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  • Debate
  • Open Access
  • Open Peer Review

Real-world evidence: How pragmatic are randomized controlled trials labeled as pragmatic?

  • 1,
  • 2 and
  • 3Email author
BMC Medicine201816:49

https://doi.org/10.1186/s12916-018-1038-2

  • Received: 30 November 2017
  • Accepted: 15 March 2018
  • Published:
Open Peer Review reports

Abstract

Introduction

Pragmatic randomized controlled trials (RCTs) mimic usual clinical practice and they are critical to inform decision-making by patients, clinicians and policy-makers in real-world settings. Pragmatic RCTs assess effectiveness of available medicines, while explanatory RCTs assess efficacy of investigational medicines. Explanatory and pragmatic are the extremes of a continuum. This debate article seeks to evaluate and provide recommendation on how to characterize pragmatic RCTs in light of the current landscape of RCTs. It is supported by findings from a PubMed search conducted in August 2017, which retrieved 615 RCTs self-labeled in their titles as “pragmatic” or “naturalistic”. We focused on 89 of these trials that assessed medicines (drugs or biologics).

Discussion

36% of these 89 trials were placebo-controlled, performed before licensing of the medicine, or done in a single-center. In our opinion, such RCTs overtly deviate from usual care and pragmatism. It follows, that the use of the term ‘pragmatic’ to describe them, conveys a misleading message to patients and clinicians. Furthermore, many other trials among the 615 coined as ‘pragmatic’ and assessing other types of intervention are plausibly not very pragmatic; however, this is impossible for a reader to tell without access to the full protocol and insider knowledge of the trial conduct. The degree of pragmatism should be evaluated by the trial investigators themselves using the PRECIS-2 tool, a tool that comprises 9 domains, each scored from 1 (very explanatory) to 5 (very pragmatic).

Conclusions

To allow for a more appropriate characterization of the degree of pragmatism in clinical research, submissions of RCTs to funders, research ethics committees and to peer-reviewed journals should include a PRECIS-2 tool assessment done by the trial investigators. Clarity and accuracy on the extent to which a RCT is pragmatic will help understand how much it is relevant to real-world practice.

Keywords

  • Pragmatic trials
  • Explanatory trials
  • Real-world data
  • Effectiveness
  • Usual clinical practice
  • PRECIS-2
  • Editors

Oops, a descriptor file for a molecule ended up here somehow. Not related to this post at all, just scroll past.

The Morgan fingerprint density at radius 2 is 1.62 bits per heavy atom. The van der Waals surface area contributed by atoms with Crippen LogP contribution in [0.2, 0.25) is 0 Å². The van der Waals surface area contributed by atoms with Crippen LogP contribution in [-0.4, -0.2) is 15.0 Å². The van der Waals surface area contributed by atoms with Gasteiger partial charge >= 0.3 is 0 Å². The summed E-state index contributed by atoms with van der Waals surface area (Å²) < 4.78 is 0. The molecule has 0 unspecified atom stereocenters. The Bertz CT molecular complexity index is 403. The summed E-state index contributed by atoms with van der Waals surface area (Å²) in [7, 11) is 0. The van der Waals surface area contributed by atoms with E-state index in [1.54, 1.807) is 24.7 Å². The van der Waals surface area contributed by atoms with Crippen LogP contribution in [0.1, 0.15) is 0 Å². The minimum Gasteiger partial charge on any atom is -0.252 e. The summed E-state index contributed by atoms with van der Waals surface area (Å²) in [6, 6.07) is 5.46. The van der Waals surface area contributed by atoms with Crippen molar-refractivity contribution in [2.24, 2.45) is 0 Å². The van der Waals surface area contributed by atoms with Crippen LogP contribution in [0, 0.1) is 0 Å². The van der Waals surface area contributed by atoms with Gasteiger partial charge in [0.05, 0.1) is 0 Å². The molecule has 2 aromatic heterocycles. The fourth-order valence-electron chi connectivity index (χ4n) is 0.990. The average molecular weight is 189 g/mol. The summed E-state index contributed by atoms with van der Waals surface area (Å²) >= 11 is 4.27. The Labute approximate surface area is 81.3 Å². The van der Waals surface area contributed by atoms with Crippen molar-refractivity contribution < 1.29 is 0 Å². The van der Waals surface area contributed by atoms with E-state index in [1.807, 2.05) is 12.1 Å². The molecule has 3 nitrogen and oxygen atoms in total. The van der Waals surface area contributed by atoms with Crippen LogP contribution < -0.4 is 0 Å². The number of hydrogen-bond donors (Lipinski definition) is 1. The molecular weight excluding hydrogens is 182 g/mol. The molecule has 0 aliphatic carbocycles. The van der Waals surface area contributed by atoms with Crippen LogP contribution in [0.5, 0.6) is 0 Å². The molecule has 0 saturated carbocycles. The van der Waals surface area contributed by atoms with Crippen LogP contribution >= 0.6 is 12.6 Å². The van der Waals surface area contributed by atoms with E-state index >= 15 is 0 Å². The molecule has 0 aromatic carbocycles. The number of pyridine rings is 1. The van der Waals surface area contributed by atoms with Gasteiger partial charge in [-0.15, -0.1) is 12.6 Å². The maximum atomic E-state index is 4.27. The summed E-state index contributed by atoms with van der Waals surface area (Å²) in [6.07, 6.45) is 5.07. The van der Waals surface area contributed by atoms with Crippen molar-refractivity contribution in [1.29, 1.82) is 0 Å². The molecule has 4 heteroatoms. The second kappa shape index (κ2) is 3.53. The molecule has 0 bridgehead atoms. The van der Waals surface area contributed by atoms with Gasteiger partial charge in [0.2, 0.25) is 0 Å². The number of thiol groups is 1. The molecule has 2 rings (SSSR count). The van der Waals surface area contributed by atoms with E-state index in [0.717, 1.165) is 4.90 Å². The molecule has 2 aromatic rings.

Background

There is an increasing interest for obtaining evidence on the relative benefits and harms of interventions in real-world, every day circumstances. Real-world evidence can be obtained with observational data capturing routine care through comparative effectiveness research, such as, among others, large cohort studies, registry studies or retrospective studies on databases [1]; however, non-randomized information has major limitations and biases [24]. Because, pragmatic (or naturalistic) randomized controlled trials (RCTs) [57] can remove the biases due to lack of randomization and hopefully still provide evidence that closely captures routine care, they have become very attractive. The term “pragmatic” for RCTs was introduced half a century ago [8]. In contrast to “explanatory” RCTs that test hypotheses on whether the intervention causes an outcome of interest in ideal circumstances, “pragmatic” RCTs aim to provide information on the relative merits of real-world clinical alternatives in routine care. A critical aim of an explanatory RCT is to ensure internal validity (prevention of bias); conversely, a pragmatic RCT focuses on maximizing external validity (generalizability of the results to many real-world settings), but should try to preserve as much internal validity as possible.

When assessing new medicines (drugs or biologics) or new indications prior licensing, the typical RCT is highly explanatory (double-blind, placebo-controlled) [9]. Conversely, the typical paradigm of a real-world, comparative effectiveness medicines RCT is highly pragmatic, and compares the effectiveness of two commercially available medicines that are prescribed in routine care but have not been previously compared to each other [10]. Pragmatic medicine RCTs help to inform decisions by end users of information such as clinicians and patients, and by decision makers such as hospital, insurance and other policy makers. They are also used by industry in their price and reimbursement discussions with regulators. In an unsustainable health-cost environment, Health Technology Assessment agencies and Managed Care Organizations want to have real-world evidence on comparative effectiveness of available interventions in clinical practice to inform their decisions. To this end, pragmatic RCTs could play a critical role in defining which interventions should be recommended or prioritized.